Old Cook Books

Old Cook Books

Boston Cook BookOld books are instantly attractive to me. The fact that they contain stories and CONTAIN STORIES is endlessly fascinating. I mean, distractingly so. This is true of all old books, the story or information contained inside being one thing. The story of who owned this book previously, what they thought of it, when they read it – is a whole ‘nother thing. The story of where the book itself has travelled, how many people have read this particular copy. On and on.

And old cookbooks, even more so. There are the recipes, there are the readers, there are the eaters, there are the cooks….I get lost each time I open up an old cookbook. I want to cook every recipe. I want to watch someone else cook the recipe. I want to talk to the person who scribbled in the margins. I want to live in the time period the recipe is from. It’s endless, the time capsule/ time travel contained in old cookbooks.

This cookbook is a 1930 publication of Fanny Farmer’s Boston Cooking School Cook Book. I’ve inherited it from my mother, who wasn’t born until 1937. There are stains on certain pages. Clipped out recipes from magazines. Folded bits of paper with jotted down recipes. And mom is gone before I thought to ask this particular set of questions. As are most of our parents, gone before we can ask everything. Do we ever even know everything that we’d want to ask? Probably not. So I don’t know if this was her mother’s before her? Or if she was given/bought an older copy? Or if she bought it used at a garage sale and the clipping and notes were already in it? I know her handwriting, but was she given these jotted down recipes by a friend? Endless.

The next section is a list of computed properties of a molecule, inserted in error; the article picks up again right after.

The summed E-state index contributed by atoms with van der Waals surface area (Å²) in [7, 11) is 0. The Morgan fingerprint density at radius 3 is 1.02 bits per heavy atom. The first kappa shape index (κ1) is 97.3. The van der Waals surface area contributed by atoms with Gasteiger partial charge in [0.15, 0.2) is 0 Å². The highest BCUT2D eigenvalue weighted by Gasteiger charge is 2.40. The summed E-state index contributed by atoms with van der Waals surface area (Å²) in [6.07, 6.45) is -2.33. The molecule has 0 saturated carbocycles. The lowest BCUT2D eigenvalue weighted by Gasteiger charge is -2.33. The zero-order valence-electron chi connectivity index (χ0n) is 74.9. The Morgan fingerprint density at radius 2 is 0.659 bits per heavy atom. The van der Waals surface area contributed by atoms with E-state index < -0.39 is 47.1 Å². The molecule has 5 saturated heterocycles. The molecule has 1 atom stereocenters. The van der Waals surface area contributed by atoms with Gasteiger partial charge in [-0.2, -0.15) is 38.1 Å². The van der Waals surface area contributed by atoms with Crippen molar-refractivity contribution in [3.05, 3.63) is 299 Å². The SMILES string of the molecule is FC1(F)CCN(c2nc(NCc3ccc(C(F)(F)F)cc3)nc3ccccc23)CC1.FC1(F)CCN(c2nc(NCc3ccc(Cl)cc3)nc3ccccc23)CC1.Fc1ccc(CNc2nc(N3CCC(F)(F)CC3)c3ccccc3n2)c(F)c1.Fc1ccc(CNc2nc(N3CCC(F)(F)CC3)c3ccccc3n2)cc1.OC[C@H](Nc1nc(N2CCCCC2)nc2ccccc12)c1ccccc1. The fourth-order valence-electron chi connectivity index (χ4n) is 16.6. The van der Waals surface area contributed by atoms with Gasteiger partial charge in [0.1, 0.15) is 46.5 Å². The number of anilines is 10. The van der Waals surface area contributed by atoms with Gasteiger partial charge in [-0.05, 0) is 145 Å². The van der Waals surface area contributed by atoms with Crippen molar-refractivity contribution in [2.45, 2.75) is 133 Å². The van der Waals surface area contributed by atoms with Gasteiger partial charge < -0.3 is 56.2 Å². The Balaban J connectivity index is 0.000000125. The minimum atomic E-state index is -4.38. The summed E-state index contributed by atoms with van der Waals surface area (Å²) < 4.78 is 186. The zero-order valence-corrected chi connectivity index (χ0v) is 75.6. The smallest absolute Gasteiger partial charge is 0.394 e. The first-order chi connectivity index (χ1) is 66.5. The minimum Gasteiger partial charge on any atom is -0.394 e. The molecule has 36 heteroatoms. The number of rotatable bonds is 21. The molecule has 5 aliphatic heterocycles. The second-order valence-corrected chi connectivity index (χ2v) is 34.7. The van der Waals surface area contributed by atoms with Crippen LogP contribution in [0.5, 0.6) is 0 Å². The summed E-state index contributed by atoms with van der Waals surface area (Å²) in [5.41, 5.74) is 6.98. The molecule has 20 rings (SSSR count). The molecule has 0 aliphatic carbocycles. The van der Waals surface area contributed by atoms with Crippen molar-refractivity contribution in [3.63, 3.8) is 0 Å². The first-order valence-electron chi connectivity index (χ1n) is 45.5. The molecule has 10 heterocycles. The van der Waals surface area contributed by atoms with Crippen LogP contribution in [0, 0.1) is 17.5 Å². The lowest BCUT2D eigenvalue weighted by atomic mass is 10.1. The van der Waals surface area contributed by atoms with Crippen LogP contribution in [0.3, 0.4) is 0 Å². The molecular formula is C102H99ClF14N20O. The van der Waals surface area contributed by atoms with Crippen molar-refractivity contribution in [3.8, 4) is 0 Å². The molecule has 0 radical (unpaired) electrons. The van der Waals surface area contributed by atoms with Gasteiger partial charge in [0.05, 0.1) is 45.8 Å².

And so, today, I wonder at the fact that there are four pages of gingerbread recipes (bearing in mind that the recipes, as they are in all old cookbooks, are each about an inch long. No photos. So four pages of gingerbread recipes is a LOT of gingerbread recipes). Or when you’d want a veal olive? And who is this person with very clear, concise directions on how to make zucchini pickles? Or wrote out the Ham Loaf recipe twice? Or clipped out the newspaper article about handling sweetbreads which “happily, are unrationed.”? And what should I make?

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